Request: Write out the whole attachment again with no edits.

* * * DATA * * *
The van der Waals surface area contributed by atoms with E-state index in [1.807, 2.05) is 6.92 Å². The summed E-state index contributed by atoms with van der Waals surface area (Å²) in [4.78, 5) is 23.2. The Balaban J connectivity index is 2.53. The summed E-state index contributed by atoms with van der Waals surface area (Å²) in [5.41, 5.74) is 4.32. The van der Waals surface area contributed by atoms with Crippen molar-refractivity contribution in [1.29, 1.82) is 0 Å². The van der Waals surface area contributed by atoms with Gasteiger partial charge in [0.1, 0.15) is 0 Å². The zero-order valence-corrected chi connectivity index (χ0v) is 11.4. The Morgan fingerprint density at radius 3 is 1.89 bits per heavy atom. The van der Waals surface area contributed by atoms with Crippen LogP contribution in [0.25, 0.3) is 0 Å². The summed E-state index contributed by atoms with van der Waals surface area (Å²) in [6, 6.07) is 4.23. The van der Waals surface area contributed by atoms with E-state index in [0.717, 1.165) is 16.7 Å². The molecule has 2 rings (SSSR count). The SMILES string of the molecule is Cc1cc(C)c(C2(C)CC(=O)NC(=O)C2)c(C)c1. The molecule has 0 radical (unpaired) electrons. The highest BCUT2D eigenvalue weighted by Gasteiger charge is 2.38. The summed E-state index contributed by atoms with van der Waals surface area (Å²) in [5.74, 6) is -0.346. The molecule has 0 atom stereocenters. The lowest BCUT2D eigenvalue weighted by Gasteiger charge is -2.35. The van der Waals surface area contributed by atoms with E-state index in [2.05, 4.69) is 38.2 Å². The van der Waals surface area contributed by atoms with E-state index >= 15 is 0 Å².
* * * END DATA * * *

The van der Waals surface area contributed by atoms with E-state index in [1.807, 2.05) is 6.92 Å². The summed E-state index contributed by atoms with van der Waals surface area (Å²) in [4.78, 5) is 23.2. The Balaban J connectivity index is 2.53. The summed E-state index contributed by atoms with van der Waals surface area (Å²) in [5.41, 5.74) is 4.32. The van der Waals surface area contributed by atoms with Crippen molar-refractivity contribution in [1.29, 1.82) is 0 Å². The van der Waals surface area contributed by atoms with Gasteiger partial charge in [0.1, 0.15) is 0 Å². The zero-order valence-corrected chi connectivity index (χ0v) is 11.4. The Morgan fingerprint density at radius 3 is 1.89 bits per heavy atom. The van der Waals surface area contributed by atoms with Crippen LogP contribution in [0.25, 0.3) is 0 Å². The summed E-state index contributed by atoms with van der Waals surface area (Å²) in [6, 6.07) is 4.23. The van der Waals surface area contributed by atoms with E-state index in [0.717, 1.165) is 16.7 Å². The molecule has 2 rings (SSSR count). The SMILES string of the molecule is Cc1cc(C)c(C2(C)CC(=O)NC(=O)C2)c(C)c1. The molecule has 0 radical (unpaired) electrons. The highest BCUT2D eigenvalue weighted by Gasteiger charge is 2.38. The summed E-state index contributed by atoms with van der Waals surface area (Å²) in [5.74, 6) is -0.346. The molecule has 0 atom stereocenters. The lowest BCUT2D eigenvalue weighted by Gasteiger charge is -2.35. The van der Waals surface area contributed by atoms with E-state index in [2.05, 4.69) is 38.2 Å². The van der Waals surface area contributed by atoms with E-state index >= 15 is 0 Å².